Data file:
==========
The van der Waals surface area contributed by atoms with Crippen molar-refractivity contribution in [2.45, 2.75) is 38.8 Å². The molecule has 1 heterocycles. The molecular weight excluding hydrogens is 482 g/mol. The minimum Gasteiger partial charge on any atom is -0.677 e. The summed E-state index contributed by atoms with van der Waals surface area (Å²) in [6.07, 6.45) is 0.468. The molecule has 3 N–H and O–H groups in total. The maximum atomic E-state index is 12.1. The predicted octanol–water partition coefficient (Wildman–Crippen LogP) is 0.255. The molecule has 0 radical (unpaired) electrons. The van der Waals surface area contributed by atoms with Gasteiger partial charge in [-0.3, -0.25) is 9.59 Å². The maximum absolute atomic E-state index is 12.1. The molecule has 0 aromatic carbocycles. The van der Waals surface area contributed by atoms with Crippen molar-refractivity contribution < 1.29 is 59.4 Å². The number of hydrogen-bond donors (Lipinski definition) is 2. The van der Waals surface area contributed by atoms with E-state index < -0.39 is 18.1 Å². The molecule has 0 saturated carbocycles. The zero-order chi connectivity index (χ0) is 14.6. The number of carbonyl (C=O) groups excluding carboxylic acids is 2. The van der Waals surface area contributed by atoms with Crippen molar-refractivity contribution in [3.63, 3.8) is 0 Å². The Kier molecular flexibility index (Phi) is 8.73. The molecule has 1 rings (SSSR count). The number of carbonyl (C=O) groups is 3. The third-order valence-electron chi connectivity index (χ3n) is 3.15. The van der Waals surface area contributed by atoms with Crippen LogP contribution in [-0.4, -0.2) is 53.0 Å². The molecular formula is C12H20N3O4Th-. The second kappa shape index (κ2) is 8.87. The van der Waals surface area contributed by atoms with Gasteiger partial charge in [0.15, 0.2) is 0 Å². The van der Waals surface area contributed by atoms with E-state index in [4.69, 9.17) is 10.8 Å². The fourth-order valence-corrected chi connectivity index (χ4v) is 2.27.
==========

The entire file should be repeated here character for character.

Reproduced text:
The van der Waals surface area contributed by atoms with Crippen molar-refractivity contribution in [2.45, 2.75) is 38.8 Å². The molecule has 1 heterocycles. The molecular weight excluding hydrogens is 482 g/mol. The minimum Gasteiger partial charge on any atom is -0.677 e. The summed E-state index contributed by atoms with van der Waals surface area (Å²) in [6.07, 6.45) is 0.468. The molecule has 3 N–H and O–H groups in total. The maximum atomic E-state index is 12.1. The predicted octanol–water partition coefficient (Wildman–Crippen LogP) is 0.255. The molecule has 0 radical (unpaired) electrons. The van der Waals surface area contributed by atoms with Gasteiger partial charge in [-0.3, -0.25) is 9.59 Å². The maximum absolute atomic E-state index is 12.1. The molecule has 0 aromatic carbocycles. The van der Waals surface area contributed by atoms with Crippen molar-refractivity contribution < 1.29 is 59.4 Å². The number of hydrogen-bond donors (Lipinski definition) is 2. The van der Waals surface area contributed by atoms with E-state index < -0.39 is 18.1 Å². The molecule has 0 saturated carbocycles. The zero-order chi connectivity index (χ0) is 14.6. The number of carbonyl (C=O) groups excluding carboxylic acids is 2. The van der Waals surface area contributed by atoms with Crippen molar-refractivity contribution in [3.63, 3.8) is 0 Å². The Kier molecular flexibility index (Phi) is 8.73. The molecule has 1 rings (SSSR count). The number of carbonyl (C=O) groups is 3. The third-order valence-electron chi connectivity index (χ3n) is 3.15. The van der Waals surface area contributed by atoms with Crippen LogP contribution in [-0.4, -0.2) is 53.0 Å². The molecular formula is C12H20N3O4Th-. The second kappa shape index (κ2) is 8.87. The van der Waals surface area contributed by atoms with Gasteiger partial charge in [0.15, 0.2) is 0 Å². The van der Waals surface area contributed by atoms with E-state index in [4.69, 9.17) is 10.8 Å². The fourth-order valence-corrected chi connectivity index (χ4v) is 2.27.